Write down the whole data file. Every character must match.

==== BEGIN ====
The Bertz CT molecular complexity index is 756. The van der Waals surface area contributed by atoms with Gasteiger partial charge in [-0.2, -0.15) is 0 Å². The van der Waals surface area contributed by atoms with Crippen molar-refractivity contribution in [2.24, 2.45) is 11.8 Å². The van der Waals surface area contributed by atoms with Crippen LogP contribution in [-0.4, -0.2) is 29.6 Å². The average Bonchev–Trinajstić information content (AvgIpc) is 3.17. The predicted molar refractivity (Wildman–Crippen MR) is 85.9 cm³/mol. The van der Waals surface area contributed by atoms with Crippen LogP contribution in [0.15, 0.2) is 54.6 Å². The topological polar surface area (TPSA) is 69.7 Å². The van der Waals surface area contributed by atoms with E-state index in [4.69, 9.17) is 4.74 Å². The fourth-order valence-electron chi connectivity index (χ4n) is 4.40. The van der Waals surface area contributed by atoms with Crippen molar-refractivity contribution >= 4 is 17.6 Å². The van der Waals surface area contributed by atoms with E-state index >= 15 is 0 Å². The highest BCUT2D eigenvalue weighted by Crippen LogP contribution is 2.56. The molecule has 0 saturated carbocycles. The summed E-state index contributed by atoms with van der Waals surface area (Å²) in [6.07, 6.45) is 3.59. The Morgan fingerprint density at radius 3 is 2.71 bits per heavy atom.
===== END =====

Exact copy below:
The Bertz CT molecular complexity index is 756. The van der Waals surface area contributed by atoms with Gasteiger partial charge in [-0.2, -0.15) is 0 Å². The van der Waals surface area contributed by atoms with Crippen molar-refractivity contribution in [2.24, 2.45) is 11.8 Å². The van der Waals surface area contributed by atoms with Crippen LogP contribution in [-0.4, -0.2) is 29.6 Å². The average Bonchev–Trinajstić information content (AvgIpc) is 3.17. The predicted molar refractivity (Wildman–Crippen MR) is 85.9 cm³/mol. The van der Waals surface area contributed by atoms with Crippen LogP contribution in [0.15, 0.2) is 54.6 Å². The topological polar surface area (TPSA) is 69.7 Å². The van der Waals surface area contributed by atoms with E-state index in [4.69, 9.17) is 4.74 Å². The fourth-order valence-electron chi connectivity index (χ4n) is 4.40. The van der Waals surface area contributed by atoms with Crippen molar-refractivity contribution >= 4 is 17.6 Å². The van der Waals surface area contributed by atoms with E-state index >= 15 is 0 Å². The highest BCUT2D eigenvalue weighted by Crippen LogP contribution is 2.56. The molecule has 0 saturated carbocycles. The summed E-state index contributed by atoms with van der Waals surface area (Å²) in [6.07, 6.45) is 3.59. The Morgan fingerprint density at radius 3 is 2.71 bits per heavy atom.